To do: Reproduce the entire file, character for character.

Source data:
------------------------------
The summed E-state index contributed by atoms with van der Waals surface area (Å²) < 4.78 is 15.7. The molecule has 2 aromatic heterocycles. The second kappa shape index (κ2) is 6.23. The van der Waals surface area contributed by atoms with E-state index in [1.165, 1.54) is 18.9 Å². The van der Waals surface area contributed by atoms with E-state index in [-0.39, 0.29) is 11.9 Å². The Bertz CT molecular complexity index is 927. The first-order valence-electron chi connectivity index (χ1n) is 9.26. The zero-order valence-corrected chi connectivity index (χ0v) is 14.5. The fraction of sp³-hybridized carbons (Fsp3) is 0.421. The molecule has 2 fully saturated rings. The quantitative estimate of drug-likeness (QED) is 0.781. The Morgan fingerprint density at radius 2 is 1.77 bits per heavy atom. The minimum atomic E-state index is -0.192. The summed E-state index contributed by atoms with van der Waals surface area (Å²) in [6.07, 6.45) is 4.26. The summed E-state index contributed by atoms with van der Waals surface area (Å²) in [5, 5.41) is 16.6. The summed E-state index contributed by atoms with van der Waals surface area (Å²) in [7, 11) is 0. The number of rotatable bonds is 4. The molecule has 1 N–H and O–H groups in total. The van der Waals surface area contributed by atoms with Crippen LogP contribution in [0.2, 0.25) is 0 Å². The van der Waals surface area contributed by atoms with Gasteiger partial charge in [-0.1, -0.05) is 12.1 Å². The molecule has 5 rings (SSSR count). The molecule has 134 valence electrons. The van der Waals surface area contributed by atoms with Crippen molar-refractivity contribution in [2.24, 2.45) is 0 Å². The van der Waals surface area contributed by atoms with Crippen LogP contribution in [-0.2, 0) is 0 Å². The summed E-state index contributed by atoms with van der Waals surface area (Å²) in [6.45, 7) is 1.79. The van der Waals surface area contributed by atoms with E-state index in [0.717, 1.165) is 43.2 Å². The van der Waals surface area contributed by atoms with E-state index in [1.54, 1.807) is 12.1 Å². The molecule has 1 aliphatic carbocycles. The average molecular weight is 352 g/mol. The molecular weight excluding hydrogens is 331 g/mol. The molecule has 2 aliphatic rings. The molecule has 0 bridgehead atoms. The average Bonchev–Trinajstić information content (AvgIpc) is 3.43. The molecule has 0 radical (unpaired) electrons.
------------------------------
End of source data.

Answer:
The summed E-state index contributed by atoms with van der Waals surface area (Å²) < 4.78 is 15.7. The molecule has 2 aromatic heterocycles. The second kappa shape index (κ2) is 6.23. The van der Waals surface area contributed by atoms with E-state index in [1.165, 1.54) is 18.9 Å². The van der Waals surface area contributed by atoms with E-state index in [-0.39, 0.29) is 11.9 Å². The Bertz CT molecular complexity index is 927. The first-order valence-electron chi connectivity index (χ1n) is 9.26. The zero-order valence-corrected chi connectivity index (χ0v) is 14.5. The fraction of sp³-hybridized carbons (Fsp3) is 0.421. The molecule has 2 fully saturated rings. The quantitative estimate of drug-likeness (QED) is 0.781. The Morgan fingerprint density at radius 2 is 1.77 bits per heavy atom. The minimum atomic E-state index is -0.192. The summed E-state index contributed by atoms with van der Waals surface area (Å²) in [6.07, 6.45) is 4.26. The summed E-state index contributed by atoms with van der Waals surface area (Å²) in [5, 5.41) is 16.6. The summed E-state index contributed by atoms with van der Waals surface area (Å²) in [7, 11) is 0. The number of rotatable bonds is 4. The molecule has 1 N–H and O–H groups in total. The van der Waals surface area contributed by atoms with Crippen LogP contribution in [0.2, 0.25) is 0 Å². The van der Waals surface area contributed by atoms with Gasteiger partial charge in [-0.1, -0.05) is 12.1 Å². The molecule has 5 rings (SSSR count). The molecule has 134 valence electrons. The van der Waals surface area contributed by atoms with Crippen molar-refractivity contribution in [2.24, 2.45) is 0 Å². The van der Waals surface area contributed by atoms with Crippen LogP contribution in [-0.2, 0) is 0 Å². The summed E-state index contributed by atoms with van der Waals surface area (Å²) in [6.45, 7) is 1.79. The van der Waals surface area contributed by atoms with E-state index in [0.717, 1.165) is 43.2 Å². The van der Waals surface area contributed by atoms with E-state index in [1.54, 1.807) is 12.1 Å². The molecule has 1 aliphatic carbocycles. The average molecular weight is 352 g/mol. The molecular weight excluding hydrogens is 331 g/mol. The molecule has 2 aliphatic rings. The molecule has 0 bridgehead atoms. The average Bonchev–Trinajstić information content (AvgIpc) is 3.43. The molecule has 0 radical (unpaired) electrons.